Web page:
While Trials Evolution's 3D engine is certainly more robust, your rider's neck strength has taken a turn for the worse since HD, according to RedLynx creative director Antti Ilvessuo.
The upshot is that the ability to right near misses in HD, where you were able to flip your bike back on to its wheels after an unfortunate landing, or, more hilariously, shrug your way to the edge of a platform all the while precariously resting on your rider's helmet, is no longer in your armoury.
"The neck thing caused lots of situations where the rider got 'stuck'," he explains when we bring up the fact that the rider's springy spine was just a little more rigid now.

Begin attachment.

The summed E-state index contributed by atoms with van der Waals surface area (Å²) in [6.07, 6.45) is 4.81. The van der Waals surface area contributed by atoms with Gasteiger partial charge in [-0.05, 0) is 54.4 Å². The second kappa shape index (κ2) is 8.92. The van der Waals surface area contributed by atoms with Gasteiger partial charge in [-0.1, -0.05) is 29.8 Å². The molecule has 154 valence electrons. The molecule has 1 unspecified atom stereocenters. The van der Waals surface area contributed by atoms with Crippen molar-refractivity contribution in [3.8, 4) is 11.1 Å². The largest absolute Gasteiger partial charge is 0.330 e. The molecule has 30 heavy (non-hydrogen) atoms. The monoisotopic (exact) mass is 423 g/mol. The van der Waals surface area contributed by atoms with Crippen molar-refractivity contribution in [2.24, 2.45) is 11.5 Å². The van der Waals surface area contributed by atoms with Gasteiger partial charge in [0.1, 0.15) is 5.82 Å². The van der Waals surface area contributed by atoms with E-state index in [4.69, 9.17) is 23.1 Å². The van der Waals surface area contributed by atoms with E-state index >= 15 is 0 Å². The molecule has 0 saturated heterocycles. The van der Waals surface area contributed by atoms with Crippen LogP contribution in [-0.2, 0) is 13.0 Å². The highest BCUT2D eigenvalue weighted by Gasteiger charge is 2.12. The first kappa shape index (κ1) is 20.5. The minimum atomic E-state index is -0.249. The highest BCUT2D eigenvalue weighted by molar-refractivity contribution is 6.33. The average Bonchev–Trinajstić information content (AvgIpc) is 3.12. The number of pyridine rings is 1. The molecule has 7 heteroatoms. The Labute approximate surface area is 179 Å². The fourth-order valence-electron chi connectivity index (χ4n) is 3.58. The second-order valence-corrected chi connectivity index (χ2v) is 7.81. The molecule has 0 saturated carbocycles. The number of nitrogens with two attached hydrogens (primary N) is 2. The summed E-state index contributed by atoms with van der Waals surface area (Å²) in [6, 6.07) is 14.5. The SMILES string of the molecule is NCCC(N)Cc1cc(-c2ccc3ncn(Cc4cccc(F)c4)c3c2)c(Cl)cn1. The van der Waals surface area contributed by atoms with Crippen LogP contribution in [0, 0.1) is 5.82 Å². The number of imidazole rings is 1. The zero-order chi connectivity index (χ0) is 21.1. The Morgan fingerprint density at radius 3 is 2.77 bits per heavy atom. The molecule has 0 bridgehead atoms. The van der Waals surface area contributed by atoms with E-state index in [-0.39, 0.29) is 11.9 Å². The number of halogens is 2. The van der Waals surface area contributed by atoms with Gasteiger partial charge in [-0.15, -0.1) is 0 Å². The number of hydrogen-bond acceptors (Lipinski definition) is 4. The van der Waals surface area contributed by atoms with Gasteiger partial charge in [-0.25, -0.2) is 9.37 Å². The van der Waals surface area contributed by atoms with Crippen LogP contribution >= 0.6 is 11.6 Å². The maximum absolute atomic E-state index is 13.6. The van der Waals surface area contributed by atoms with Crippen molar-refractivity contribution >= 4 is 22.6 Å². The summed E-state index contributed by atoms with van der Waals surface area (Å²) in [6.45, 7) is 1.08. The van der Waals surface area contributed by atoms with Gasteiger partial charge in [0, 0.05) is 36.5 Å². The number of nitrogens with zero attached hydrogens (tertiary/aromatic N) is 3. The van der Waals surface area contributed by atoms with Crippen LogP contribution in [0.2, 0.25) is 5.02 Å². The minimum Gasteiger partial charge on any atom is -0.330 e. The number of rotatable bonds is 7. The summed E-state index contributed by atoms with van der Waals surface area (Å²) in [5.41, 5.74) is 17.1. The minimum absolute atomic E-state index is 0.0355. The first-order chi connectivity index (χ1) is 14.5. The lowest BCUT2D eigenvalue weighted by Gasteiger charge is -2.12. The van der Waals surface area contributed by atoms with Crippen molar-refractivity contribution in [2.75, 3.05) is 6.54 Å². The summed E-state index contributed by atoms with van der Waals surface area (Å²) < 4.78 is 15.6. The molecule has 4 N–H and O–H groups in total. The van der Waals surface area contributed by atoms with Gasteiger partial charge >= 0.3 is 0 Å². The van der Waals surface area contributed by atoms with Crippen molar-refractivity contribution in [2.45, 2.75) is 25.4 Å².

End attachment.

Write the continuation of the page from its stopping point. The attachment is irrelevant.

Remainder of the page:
"Sure, it was more durable, but at the same time it was not good to leave players banging their head in some bad place."
Veteran riders may relish the idea of a more punishing challenge, but is RedLynx in danger of creating an even less forgiving environment for newcomers? Ilvessuo is quick to stress that the studio worked hard to keep Evolution's difficulty on a par with HD, despite the removal of such an exploit.
"I think for people who want to go for the ultimate hardest tracks, they’ll be able to find user-generated tasks to challenge them," he says. "But we mainly wanted to keep the difficulty the same, because there are still a lot of people who can’t pass the extreme tracks. So we didn’t want to overshoot the difficulty.
"It would’ve been easy to make more difficult tracks, but then people wouldn’t have liked it so much."
You can read our review of Trials Evolution here, RedLynx's long-awaited follow-up to Trials HD. And if you'd like to delve a little deeper, our Making Of Trials HD article explores the creation of one of XBLA's best selling games.